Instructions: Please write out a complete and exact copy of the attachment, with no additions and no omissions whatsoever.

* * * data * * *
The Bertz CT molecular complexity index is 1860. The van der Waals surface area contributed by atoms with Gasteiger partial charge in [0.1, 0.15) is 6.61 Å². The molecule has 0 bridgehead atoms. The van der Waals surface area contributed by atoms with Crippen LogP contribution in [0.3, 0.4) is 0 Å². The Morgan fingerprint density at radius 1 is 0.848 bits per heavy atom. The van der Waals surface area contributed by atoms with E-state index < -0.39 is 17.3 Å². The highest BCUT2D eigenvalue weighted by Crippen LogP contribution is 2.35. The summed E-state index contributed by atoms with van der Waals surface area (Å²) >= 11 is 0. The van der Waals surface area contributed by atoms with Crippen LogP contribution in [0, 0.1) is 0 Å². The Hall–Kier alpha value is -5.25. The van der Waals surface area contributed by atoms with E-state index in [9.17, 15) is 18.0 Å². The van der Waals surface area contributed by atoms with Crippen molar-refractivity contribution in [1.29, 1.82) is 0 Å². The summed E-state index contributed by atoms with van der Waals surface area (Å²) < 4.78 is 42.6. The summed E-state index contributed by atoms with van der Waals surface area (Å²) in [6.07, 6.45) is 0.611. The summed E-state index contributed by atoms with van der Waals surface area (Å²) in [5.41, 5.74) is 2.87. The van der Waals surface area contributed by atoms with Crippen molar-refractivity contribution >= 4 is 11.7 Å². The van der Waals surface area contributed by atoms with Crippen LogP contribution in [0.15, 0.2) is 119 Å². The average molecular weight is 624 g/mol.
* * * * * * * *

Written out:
The Bertz CT molecular complexity index is 1860. The van der Waals surface area contributed by atoms with Gasteiger partial charge in [0.1, 0.15) is 6.61 Å². The molecule has 0 bridgehead atoms. The van der Waals surface area contributed by atoms with Crippen LogP contribution in [0.3, 0.4) is 0 Å². The Morgan fingerprint density at radius 1 is 0.848 bits per heavy atom. The van der Waals surface area contributed by atoms with E-state index < -0.39 is 17.3 Å². The highest BCUT2D eigenvalue weighted by Crippen LogP contribution is 2.35. The summed E-state index contributed by atoms with van der Waals surface area (Å²) >= 11 is 0. The van der Waals surface area contributed by atoms with Crippen LogP contribution in [0, 0.1) is 0 Å². The Hall–Kier alpha value is -5.25. The van der Waals surface area contributed by atoms with E-state index in [9.17, 15) is 18.0 Å². The van der Waals surface area contributed by atoms with Crippen molar-refractivity contribution in [1.29, 1.82) is 0 Å². The summed E-state index contributed by atoms with van der Waals surface area (Å²) < 4.78 is 42.6. The summed E-state index contributed by atoms with van der Waals surface area (Å²) in [6.07, 6.45) is 0.611. The summed E-state index contributed by atoms with van der Waals surface area (Å²) in [5.41, 5.74) is 2.87. The van der Waals surface area contributed by atoms with Crippen molar-refractivity contribution >= 4 is 11.7 Å². The van der Waals surface area contributed by atoms with Crippen LogP contribution in [0.15, 0.2) is 119 Å². The average molecular weight is 624 g/mol.